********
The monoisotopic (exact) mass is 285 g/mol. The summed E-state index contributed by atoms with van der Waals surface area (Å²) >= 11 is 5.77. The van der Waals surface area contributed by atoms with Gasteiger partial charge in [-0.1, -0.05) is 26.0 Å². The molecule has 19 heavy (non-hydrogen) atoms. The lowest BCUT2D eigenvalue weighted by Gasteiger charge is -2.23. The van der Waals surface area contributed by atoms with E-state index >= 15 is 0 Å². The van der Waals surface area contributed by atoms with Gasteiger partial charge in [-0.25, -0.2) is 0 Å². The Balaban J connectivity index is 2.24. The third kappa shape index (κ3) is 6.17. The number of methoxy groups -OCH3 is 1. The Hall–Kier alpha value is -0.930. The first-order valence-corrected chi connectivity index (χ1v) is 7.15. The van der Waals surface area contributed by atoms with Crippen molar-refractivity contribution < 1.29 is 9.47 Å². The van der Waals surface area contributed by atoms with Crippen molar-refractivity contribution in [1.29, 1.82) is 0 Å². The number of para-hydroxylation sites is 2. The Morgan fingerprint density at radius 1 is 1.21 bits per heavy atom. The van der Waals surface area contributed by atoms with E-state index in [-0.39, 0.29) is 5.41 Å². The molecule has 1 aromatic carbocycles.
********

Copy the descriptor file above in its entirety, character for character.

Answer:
The monoisotopic (exact) mass is 285 g/mol. The summed E-state index contributed by atoms with van der Waals surface area (Å²) >= 11 is 5.77. The van der Waals surface area contributed by atoms with Gasteiger partial charge in [-0.1, -0.05) is 26.0 Å². The molecule has 19 heavy (non-hydrogen) atoms. The lowest BCUT2D eigenvalue weighted by Gasteiger charge is -2.23. The van der Waals surface area contributed by atoms with E-state index >= 15 is 0 Å². The van der Waals surface area contributed by atoms with Gasteiger partial charge in [-0.25, -0.2) is 0 Å². The Balaban J connectivity index is 2.24. The third kappa shape index (κ3) is 6.17. The number of methoxy groups -OCH3 is 1. The Hall–Kier alpha value is -0.930. The first-order valence-corrected chi connectivity index (χ1v) is 7.15. The van der Waals surface area contributed by atoms with Crippen molar-refractivity contribution < 1.29 is 9.47 Å². The van der Waals surface area contributed by atoms with Crippen molar-refractivity contribution in [1.29, 1.82) is 0 Å². The number of para-hydroxylation sites is 2. The Morgan fingerprint density at radius 1 is 1.21 bits per heavy atom. The van der Waals surface area contributed by atoms with E-state index in [-0.39, 0.29) is 5.41 Å². The molecule has 1 aromatic carbocycles.